You won't be able to get the water out with a separating filter. The pump you have is operated on a pilot circuit so when a no hydraulic pressure is needed, the pump idles at 500 psi. Once pressure is needed, the pilot turns the pump on and pressure goes up to 2000 or 2500 psi. At idle pressure of 500 psi, the oil and water are being thoroughly mixed together and a separator wont' work.

The pump you have is probably four or six thousand dollars.

There's no way that system can operate without using a cooler. The oil needs to stay below 160 degrees, or the pump life will be drastically shortened. When those stabilizers are running, the pump is putting out 2500 psi and generating an enormous amount of heat. Without a cooler, at those pressures, the pump is doomed. Even when no devices are being used, the pump is still running at 500 PSI, and will heat up quickly ( I'm assuming a live PTO straight off of the main engine drives the hydraulic pump ). Either way, a cooler is essential, and I'd 100% guarantee it's in the original system design.

The cooler's in the return circuit so pressures are not an issue. The old cooler failed so for sure the filter is going to need changing as bits of the cooler are in the filter. Water's going to get trapped in the filter, so every flush will need a new filter. The cooler needs to be cupro nickel if you're using sea water.

Be careful trying to suck oil into the system via a bucket, the main hydraulic pump and no filter.

I still think you'll have to take some things apart and use an electric pump to individually flush each component and lines to make sure you have clean oil in the system. A good mobile hydraulic mechanic should be able to do that job in a day.

Conall
Conall63 is offline   Reply With Quote
Old 08-06-2017, 07:59 AM   #11
Guru
 
City: Fairport
Country: United States
Join Date: Jan 2017
Posts: 1,586
Not easy, for sure. We need to be aware that oil, fuel, and the air can hold water up to the saturation level, and then it will settle out.
I had a outboard lower unit leak in some water, all milky, and as an experiment I poured it into a glass and let it sit for a year. About 1/4" of water appeared at the bottom fairly quickly, but the entire solution was still saturated/milky after a year.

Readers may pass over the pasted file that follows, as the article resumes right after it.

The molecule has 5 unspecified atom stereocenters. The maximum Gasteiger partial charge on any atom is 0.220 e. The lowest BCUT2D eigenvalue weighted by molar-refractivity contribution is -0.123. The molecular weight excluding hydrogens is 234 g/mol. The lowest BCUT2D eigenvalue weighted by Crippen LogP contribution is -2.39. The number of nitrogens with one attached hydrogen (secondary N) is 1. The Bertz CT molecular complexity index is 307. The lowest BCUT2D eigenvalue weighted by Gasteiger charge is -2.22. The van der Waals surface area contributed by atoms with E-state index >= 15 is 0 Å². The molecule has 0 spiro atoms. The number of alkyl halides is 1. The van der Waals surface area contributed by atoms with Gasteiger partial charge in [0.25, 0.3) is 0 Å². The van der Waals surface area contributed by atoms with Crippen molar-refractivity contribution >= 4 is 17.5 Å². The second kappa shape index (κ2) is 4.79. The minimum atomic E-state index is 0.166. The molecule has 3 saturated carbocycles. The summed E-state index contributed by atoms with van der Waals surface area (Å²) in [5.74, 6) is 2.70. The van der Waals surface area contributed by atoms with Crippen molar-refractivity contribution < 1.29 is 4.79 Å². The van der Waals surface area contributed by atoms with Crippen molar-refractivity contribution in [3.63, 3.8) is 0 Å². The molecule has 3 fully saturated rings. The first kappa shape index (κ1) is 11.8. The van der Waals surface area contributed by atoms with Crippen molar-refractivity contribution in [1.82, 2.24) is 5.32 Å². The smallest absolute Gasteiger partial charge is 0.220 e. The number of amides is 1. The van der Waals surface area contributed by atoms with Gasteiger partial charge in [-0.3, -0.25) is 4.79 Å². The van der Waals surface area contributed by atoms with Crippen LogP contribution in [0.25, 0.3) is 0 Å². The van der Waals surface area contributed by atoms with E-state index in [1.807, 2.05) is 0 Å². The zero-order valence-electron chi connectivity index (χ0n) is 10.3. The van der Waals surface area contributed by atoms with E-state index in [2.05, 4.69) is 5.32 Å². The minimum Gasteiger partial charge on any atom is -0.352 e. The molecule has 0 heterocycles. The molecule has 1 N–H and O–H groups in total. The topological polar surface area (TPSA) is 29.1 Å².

diver dave is offline   Reply With Quote
Old 08-06-2017, 11:17 AM   #12
Guru
 
City: xxxx
Country: xxxx
Vessel Name: xxxx
Vessel Model: xxxx
Join Date: Oct 2007
Posts: 2,413
Sorry, my advice was off. I missed the stabilizers so the system is working hard all the time.
As Conal said you are going to have to drain and flush everything properly or suffer serious saltwater corrosion damage.
I would also call and talk to the mfr. of your system. I,ll lay odds someone else has been caught.
You will need a new cooler appropriately sized but not another steel one. Corrosion likely killed it.
Question: did the original cooler have zinc pencils? If not it should have had and if so were they changed frequently?
Working pressure must be known, system relief valve set pressure must be known or the new cooler could be blown. It must be built to handle the pressure and system spikes.
__________________

C lectric is offline   Reply With Quote
Reply

Thread Tools Search this Thread
Search this Thread:

Advanced Search
Display Modes

Posting Rules
You may not post new threads
You may not post replies
You may not post attachments
You may not edit your posts

BB code is On
Smilies are On
[IMG] code is On
HTML code is Off
Trackbacks are Off
Pingbacks are Off
Refbacks are Off





All times are GMT -5. The time now is 05:26 AM.


Powered by vBulletin® Version 3.8.8 Beta 4
Copyright ©2000 - 2019, vBulletin Solutions, Inc.
Search Engine Optimization by vBSEO 3.6.0
Copyright 2006 - 2012